Executives who accept overseas postings face their biggest challenge, not upon arrival in a foreign country, but when they return home, according to a major Simon Fraser University study involving the biggest U.S. multinational companies.
Rosalie Tung, a professor of international business at SFU, contacted 409 expatriates to explore the attitudes, challenges and benefits of overseas postings.
She discovered that overall satisfaction with such assignments is generally high, but repatriation is frequently marred by uncertain advancement prospects, decreased responsibilities, reduced perks and family adjustment challenges.
Says Tung: "These individuals generally accept overseas postings for reasons of overall career development and financial rewards. But, often, they return home to find that their multinational employers do not really value what they have learned abroad."
Tung believes her study shows that some multinational corporations are giving executives "conflicting messages" on the benefits of international experience. These companies may claim that such experience is a requirement for advancement, but, she adds that many are not following through with promotions.
Most executives believe their employers provide adequate support to them before and during their overseas postings. They are far less satisfied with post-assignment support.
"Multinationals should be more proactive in offering returning executives formal reintegration workshops, career counselling and mentor programs," concludes Tung. "These supports will help ensure that these individuals are not lured away by competitors anxious to make use of the executive's new and valuable expertise."
Tung worked with the corporate head offices of Arthur Andersen International Executive Services in Chicago to reach executives in 56 countries around the world, including such exotic locales as Mozambique, Azerbaijan, Peru, Thailand and, even, Canada.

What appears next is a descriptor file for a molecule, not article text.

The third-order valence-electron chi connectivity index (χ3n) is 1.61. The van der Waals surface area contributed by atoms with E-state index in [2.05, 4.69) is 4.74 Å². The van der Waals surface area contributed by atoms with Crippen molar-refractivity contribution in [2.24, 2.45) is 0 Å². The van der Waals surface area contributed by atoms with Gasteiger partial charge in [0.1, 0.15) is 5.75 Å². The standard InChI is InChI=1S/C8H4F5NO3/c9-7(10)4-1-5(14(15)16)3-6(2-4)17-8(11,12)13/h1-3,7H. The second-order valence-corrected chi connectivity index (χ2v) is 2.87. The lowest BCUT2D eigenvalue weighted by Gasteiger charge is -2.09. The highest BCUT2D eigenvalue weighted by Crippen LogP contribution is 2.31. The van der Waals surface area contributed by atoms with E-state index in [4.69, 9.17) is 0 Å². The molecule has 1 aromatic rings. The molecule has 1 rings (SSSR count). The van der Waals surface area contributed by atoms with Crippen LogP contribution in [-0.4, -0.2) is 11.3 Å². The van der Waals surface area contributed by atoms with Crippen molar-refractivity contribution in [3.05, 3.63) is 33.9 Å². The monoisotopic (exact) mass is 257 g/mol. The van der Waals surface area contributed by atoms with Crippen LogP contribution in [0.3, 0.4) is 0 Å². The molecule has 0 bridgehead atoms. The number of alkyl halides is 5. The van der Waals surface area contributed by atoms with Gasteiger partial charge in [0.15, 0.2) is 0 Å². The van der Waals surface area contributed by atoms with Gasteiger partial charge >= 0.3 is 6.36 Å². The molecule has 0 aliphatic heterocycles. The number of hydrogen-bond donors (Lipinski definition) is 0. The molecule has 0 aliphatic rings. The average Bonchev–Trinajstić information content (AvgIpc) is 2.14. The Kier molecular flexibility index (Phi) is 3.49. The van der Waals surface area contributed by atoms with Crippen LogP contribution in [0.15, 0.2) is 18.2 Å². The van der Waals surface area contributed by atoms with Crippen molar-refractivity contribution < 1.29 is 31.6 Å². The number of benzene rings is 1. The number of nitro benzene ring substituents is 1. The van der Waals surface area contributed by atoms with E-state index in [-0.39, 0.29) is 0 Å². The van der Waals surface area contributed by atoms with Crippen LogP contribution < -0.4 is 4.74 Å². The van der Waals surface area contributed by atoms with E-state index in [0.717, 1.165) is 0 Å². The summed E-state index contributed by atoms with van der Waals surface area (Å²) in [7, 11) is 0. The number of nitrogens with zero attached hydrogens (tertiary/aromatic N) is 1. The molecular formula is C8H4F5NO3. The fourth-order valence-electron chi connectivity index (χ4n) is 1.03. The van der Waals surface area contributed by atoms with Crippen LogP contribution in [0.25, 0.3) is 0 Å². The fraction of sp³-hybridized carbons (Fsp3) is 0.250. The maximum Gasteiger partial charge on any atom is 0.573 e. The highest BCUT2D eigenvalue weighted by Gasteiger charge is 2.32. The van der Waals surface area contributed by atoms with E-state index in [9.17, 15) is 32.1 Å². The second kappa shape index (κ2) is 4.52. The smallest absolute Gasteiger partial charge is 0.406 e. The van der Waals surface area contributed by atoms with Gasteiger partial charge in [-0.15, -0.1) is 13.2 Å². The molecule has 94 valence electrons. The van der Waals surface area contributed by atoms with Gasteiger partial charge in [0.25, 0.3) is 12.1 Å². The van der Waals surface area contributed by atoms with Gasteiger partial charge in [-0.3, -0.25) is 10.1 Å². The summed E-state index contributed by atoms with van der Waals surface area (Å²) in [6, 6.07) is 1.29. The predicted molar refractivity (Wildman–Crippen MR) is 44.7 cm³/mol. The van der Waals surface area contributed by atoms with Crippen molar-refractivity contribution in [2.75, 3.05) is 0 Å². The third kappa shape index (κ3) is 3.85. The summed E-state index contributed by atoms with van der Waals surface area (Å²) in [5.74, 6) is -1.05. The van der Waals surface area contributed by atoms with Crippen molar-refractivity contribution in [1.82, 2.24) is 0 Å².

In addition to support from Arthur Anderson, the world's largest accounting firm, Tung's study was financed by the Social Sciences and Humanities Research Council of Canada. She conducted a similar study in the 1980s.
Among the study's findings:
- Executives are selective about the countries to which they are being
posted. Political stability and local living conditions are the most important
concerns, far outweighing any differences in culture and religion.
- Expatriates frequently spend a substantial portion of their overseas
postings feeling uncomfortable as they adjust to the local culture and language.
Respondents claim that it takes up to a year to feel relaxed in assignments
which are relatively short (31 per cent last two years or less). Tung recommends
that companies provide executives with a more realistic preview of what they can
expect overseas to facilitate adjustment.
- Acquiring a facility in the local language is important.
- An interest in and knowledge of the local culture is a prerequisite
- While international executives are willing to sacrifice a great deal for their careers, few will accept overseas assignments if their families strongly object or are unable to accompany them.
Arthur Anderson has posted a summary of the study at its corporate
headquarters' web site. The address is:
Contact: Prof. Rosalie Tung, 604-291-3083, 291-5170
Ken Mennell, media/public relations, 604-291-3929